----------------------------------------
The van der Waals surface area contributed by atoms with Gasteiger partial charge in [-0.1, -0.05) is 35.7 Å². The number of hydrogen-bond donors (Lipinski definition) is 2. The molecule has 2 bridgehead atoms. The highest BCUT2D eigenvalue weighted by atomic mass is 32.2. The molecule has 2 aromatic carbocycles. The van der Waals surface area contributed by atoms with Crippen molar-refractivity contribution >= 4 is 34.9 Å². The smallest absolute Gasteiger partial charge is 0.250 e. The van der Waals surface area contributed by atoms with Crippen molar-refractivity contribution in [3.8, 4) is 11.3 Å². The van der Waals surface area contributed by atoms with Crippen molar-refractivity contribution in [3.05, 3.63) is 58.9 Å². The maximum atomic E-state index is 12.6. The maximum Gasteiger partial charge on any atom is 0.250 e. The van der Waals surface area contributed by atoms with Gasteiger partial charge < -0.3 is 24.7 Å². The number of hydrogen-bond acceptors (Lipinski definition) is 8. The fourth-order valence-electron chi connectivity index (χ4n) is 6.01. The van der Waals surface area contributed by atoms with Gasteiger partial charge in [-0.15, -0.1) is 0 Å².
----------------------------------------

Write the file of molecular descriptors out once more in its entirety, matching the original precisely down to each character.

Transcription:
The van der Waals surface area contributed by atoms with Gasteiger partial charge in [-0.1, -0.05) is 35.7 Å². The number of hydrogen-bond donors (Lipinski definition) is 2. The molecule has 2 bridgehead atoms. The highest BCUT2D eigenvalue weighted by atomic mass is 32.2. The molecule has 2 aromatic carbocycles. The van der Waals surface area contributed by atoms with Crippen molar-refractivity contribution >= 4 is 34.9 Å². The smallest absolute Gasteiger partial charge is 0.250 e. The van der Waals surface area contributed by atoms with Crippen molar-refractivity contribution in [3.8, 4) is 11.3 Å². The van der Waals surface area contributed by atoms with Crippen molar-refractivity contribution in [3.05, 3.63) is 58.9 Å². The maximum atomic E-state index is 12.6. The maximum Gasteiger partial charge on any atom is 0.250 e. The van der Waals surface area contributed by atoms with Gasteiger partial charge < -0.3 is 24.7 Å². The number of hydrogen-bond acceptors (Lipinski definition) is 8. The fourth-order valence-electron chi connectivity index (χ4n) is 6.01. The van der Waals surface area contributed by atoms with Gasteiger partial charge in [-0.15, -0.1) is 0 Å².